Watching their products and the people working in their cubicles and in conferences rooms, I realize I'm watching innovation unfold. What we think is so cool today will fade away as a wave of new technology hits the wireless world.
I remember many innovations in my young life starting with a new kind of woman's hosiery, electric guitars, and watches with batteries. I even watched an operating system built on-line over the Internet. Now, I'm privy to a real digital revolution and I've seen a glimpse of the future. It's python.
Practical Task Scheduling Deployment
July 20, 2016 12:00 pm CDT
One of the best things about the UNIX environment (aside from being stable and efficient) is the vast array of software tools available to help you do your job. Traditionally, a UNIX tool does only one thing, but does that one thing very well. For example, grep is very easy to use and can search vast amounts of data quickly. The find tool can find a particular file or files based on all kinds of criteria. It's pretty easy to string these tools together to build even more powerful tools, such as a tool that finds all of the .log files in the /home directory and searches each one for a particular entry. This erector-set mentality allows UNIX system administrators to seem to always have the right tool for the job.
Cron traditionally has been considered another such a tool for job scheduling, but is it enough? This webinar considers that very question. The first part builds on a previous Geek Guide, Beyond Cron, and briefly describes how to know when it might be time to consider upgrading your job scheduling infrastructure. The second part presents an actual planning and implementation framework.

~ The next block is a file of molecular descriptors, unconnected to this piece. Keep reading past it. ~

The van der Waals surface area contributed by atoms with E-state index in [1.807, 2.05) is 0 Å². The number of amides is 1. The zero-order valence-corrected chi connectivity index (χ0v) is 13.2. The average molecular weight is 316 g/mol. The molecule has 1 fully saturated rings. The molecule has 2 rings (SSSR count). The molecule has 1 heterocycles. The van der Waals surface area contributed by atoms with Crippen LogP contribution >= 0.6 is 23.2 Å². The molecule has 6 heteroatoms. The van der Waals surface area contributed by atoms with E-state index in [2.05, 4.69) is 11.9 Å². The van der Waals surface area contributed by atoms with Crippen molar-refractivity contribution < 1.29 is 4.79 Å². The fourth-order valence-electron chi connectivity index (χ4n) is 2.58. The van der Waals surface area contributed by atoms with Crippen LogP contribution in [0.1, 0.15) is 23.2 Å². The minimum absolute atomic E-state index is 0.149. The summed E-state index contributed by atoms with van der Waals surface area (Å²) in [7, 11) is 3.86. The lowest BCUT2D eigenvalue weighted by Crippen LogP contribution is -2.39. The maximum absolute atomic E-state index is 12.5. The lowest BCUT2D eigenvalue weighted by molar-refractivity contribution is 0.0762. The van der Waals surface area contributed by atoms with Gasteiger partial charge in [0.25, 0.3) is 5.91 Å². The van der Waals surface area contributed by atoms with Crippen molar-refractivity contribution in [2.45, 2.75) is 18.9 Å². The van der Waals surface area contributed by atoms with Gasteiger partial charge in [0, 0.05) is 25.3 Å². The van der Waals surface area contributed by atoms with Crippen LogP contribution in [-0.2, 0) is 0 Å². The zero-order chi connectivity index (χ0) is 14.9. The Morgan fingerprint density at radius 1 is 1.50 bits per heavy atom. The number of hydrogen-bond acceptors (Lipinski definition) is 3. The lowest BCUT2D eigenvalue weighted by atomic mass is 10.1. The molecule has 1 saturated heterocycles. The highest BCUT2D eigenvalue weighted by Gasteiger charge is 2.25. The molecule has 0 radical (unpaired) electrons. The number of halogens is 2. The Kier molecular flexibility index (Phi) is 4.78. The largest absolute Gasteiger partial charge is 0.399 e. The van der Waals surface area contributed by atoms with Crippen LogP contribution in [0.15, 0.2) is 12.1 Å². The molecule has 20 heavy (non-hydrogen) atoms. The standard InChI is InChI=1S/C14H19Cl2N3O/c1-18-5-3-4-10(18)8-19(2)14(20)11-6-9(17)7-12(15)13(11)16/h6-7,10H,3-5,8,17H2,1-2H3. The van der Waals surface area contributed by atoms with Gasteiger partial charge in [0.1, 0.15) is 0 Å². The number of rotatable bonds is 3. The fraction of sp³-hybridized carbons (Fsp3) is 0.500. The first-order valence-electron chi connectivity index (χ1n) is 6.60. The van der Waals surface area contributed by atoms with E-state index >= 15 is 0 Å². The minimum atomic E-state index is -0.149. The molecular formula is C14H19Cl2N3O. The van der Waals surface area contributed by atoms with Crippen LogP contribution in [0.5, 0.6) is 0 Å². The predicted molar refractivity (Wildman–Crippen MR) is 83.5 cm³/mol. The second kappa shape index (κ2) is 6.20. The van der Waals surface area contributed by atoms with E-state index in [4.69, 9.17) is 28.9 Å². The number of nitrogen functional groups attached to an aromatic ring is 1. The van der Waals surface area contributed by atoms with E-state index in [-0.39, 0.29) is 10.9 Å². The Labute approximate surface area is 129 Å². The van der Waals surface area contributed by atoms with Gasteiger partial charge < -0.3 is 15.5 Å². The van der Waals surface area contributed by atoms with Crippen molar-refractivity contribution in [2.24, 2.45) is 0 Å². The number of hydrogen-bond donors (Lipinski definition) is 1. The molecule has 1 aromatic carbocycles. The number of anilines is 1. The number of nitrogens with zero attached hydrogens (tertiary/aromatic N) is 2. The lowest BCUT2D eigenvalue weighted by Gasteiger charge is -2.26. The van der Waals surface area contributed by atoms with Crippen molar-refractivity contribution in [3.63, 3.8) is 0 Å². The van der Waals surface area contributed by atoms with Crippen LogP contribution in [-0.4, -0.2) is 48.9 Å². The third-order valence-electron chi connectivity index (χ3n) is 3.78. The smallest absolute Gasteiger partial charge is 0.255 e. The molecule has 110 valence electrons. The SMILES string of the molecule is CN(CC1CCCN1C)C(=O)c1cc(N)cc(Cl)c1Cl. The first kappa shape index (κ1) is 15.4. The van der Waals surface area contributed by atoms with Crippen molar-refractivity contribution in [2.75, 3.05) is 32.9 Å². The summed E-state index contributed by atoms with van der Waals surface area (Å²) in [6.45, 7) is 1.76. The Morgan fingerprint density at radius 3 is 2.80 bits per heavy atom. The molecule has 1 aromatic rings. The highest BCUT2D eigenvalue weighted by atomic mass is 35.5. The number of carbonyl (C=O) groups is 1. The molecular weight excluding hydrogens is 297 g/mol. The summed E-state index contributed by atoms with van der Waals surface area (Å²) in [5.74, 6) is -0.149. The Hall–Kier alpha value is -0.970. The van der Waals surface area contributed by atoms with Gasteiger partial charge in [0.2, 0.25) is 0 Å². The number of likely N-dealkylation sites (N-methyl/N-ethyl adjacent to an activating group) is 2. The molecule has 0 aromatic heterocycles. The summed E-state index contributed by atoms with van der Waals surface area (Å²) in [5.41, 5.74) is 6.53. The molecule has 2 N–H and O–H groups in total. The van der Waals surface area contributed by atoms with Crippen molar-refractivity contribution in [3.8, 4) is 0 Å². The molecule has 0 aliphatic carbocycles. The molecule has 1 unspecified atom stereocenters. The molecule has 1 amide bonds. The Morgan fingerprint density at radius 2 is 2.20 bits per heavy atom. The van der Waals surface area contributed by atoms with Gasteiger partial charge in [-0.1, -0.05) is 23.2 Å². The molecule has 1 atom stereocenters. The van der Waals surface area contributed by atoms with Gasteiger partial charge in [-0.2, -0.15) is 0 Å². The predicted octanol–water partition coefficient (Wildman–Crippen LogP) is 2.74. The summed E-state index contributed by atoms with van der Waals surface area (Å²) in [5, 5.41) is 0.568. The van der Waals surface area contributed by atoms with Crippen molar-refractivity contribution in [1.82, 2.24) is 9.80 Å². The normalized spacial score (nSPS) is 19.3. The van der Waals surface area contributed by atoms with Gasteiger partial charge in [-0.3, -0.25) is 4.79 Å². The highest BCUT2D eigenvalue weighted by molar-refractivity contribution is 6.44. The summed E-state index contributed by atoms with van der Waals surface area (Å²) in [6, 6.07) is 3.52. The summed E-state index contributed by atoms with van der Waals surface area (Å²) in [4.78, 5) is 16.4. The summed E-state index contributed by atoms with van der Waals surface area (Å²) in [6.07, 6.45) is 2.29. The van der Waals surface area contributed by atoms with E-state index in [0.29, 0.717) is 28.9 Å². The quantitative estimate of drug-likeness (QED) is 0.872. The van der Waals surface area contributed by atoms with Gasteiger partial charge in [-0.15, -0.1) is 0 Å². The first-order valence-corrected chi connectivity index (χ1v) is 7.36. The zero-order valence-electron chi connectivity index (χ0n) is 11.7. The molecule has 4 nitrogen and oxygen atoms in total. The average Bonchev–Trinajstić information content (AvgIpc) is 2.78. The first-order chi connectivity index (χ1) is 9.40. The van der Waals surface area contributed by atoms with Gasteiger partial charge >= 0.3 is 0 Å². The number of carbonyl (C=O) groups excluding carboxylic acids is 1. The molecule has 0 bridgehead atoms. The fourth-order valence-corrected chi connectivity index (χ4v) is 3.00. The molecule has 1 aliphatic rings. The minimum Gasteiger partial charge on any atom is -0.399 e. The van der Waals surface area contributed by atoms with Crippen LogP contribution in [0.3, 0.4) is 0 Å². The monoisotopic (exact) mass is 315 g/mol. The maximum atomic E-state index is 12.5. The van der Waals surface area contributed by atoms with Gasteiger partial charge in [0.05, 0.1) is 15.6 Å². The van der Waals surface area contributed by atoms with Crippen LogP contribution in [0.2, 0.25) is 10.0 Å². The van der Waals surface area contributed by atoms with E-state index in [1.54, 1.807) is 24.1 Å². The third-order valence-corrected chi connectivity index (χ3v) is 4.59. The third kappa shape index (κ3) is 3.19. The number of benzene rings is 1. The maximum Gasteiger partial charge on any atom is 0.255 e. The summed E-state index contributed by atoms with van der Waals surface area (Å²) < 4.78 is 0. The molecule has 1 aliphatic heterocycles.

Join Linux Journal's Mike Diehl and Pat Cameron of Help Systems.
Free to Linux Journal readers.Register Now!
- Murat Yener and Onur Dundar's Expert Android Studio (Wrox)
- SUSE LLC's SUSE Manager
- My +1 Sword of Productivity
- Managing Linux Using Puppet
- Non-Linux FOSS: Caffeine!
- Tech Tip: Really Simple HTTP Server with Python
- SuperTuxKart 0.9.2 Released
- Parsing an RSS News Feed with a Bash Script
- Doing for User Space What We Did for Kernel Space
- Google's SwiftShader Released
With all the industry talk about the benefits of Linux on Power and all the performance advantages offered by its open architecture, you may be considering a move in that direction. If you are thinking about analytics, big data and cloud computing, you would be right to evaluate Power. The idea of using commodity x86 hardware and replacing it every three years is an outdated cost model. It doesn’t consider the total cost of ownership, and it doesn’t consider the advantage of real processing power, high-availability and multithreading like a demon.
This ebook takes a look at some of the practical applications of the Linux on Power platform and ways you might bring all the performance power of this open architecture to bear for your organization. There are no smoke and mirrors here—just hard, cold, empirical evidence provided by independent sources. I also consider some innovative ways Linux on Power will be used in the future.Get the Guide